$500 million black hole in Labor’s cost of living policies
Joint media release with
The Hon Angus Taylor MP
Senator Dean Smith
Shadow Assistant Minister for Competition, Charities and Treasury
12 October 2022
Labor is preparing the ground to abandon its commitment to providing tax relief because its own policies simply don’t add up.
Treasury costings confirm there is a $500 million black hole in a key policy Labor was relying on to offset their larger deficits.
Prior to the election Labor claimed its policy to increase penalties under the Competition and Consumer Act 2010 would raise $557.7 million in its first four years.
But Treasury’s costing of the Government’s legislation shows that it will actually raise a mere $63 million in its first four years.
Shadow Treasurer Angus Taylor said the black hole in Labor’s costings explains why Labor is looking to break its promise to support legislated tax relief.
“Labor talked a big game about these policies before the election, but now it’s clear they don’t add up,” said Mr Taylor.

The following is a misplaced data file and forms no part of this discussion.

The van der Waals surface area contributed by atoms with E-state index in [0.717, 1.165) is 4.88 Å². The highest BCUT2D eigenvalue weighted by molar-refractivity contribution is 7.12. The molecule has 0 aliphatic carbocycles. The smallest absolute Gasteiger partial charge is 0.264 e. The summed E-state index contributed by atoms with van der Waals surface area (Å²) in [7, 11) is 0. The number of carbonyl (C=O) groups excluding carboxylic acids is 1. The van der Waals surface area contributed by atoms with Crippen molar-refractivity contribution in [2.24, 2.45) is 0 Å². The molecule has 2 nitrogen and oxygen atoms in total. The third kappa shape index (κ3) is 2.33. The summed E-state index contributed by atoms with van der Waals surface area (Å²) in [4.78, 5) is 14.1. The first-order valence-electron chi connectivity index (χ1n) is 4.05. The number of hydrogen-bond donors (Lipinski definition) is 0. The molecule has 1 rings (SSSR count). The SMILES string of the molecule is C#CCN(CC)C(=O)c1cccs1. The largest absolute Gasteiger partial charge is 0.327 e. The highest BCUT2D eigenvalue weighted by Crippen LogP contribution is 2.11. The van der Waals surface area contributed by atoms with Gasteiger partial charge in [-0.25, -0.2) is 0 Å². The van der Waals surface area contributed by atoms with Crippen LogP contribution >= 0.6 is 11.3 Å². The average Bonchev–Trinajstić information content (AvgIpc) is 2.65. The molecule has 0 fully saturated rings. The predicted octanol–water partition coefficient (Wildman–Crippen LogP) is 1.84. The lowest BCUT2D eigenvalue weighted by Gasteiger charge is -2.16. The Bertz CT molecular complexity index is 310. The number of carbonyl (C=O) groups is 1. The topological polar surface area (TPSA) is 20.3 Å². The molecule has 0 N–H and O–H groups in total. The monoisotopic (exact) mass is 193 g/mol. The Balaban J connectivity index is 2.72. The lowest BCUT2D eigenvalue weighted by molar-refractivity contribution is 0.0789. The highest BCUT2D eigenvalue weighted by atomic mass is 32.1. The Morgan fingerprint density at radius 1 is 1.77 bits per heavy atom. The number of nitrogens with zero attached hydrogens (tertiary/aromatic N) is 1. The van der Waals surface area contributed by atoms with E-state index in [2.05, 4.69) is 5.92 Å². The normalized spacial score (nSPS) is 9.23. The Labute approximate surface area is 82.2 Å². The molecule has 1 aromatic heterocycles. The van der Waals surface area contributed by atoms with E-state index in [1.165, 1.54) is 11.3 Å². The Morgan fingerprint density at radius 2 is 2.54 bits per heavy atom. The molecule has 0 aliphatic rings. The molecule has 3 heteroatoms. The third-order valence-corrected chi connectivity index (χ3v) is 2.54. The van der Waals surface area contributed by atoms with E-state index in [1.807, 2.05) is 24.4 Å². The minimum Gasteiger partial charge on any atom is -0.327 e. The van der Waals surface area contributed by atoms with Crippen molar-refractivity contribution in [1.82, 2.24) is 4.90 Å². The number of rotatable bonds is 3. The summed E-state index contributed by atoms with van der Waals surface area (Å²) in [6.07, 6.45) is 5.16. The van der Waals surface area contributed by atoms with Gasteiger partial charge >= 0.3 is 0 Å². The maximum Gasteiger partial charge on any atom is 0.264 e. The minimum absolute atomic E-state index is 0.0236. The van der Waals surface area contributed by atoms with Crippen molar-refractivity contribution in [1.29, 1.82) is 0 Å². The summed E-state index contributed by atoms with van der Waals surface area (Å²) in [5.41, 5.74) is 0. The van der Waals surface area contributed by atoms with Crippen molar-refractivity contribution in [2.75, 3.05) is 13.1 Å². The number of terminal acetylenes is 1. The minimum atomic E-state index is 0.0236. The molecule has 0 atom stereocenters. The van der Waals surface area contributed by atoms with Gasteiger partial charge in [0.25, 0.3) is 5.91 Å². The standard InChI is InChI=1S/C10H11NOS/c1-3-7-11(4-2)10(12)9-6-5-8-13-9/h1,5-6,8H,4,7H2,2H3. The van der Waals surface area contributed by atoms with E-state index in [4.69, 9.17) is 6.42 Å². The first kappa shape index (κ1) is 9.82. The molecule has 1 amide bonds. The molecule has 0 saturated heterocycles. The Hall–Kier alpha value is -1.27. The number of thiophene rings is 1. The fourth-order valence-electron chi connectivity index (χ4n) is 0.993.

“Labor is coming after the money of hard-working Australians because it doesn’t have a plan to pay for its big spending policies.”
Shadow Finance Minister Jane Hume said the black hole further demonstrates that Labor has no plan to bring down the cost of living for Australians.
Senator Hume said, “Labor said its competition policy was about reducing the cost of living, but it is clear that it was actually just a way to raise revenue - revenue that the Treasury says will never materialise.
“This is further evidence that Labor has no plan to reduce the cost of living. When you don’t have a plan, you plan to fail.”
Shadow Assistant Minister for Competition, Charities and Treasury Dean Smith said Labor’s competition policy black hole is proof revenue raising, not competition and consumer issues, are Labor’s policy priority.
“The ACCC has a vital, respected role in regulating and promoting competition and protecting consumers, and it should not be regarded as a back-door way of underwriting Labor’s budget overspends.”
“Improvements to competition regulation are a critical part of any future productivity gains and Labor has diminished the role and influence of the ACCC by turning it into a revenue raising vehicle,” Senator Smith concluded.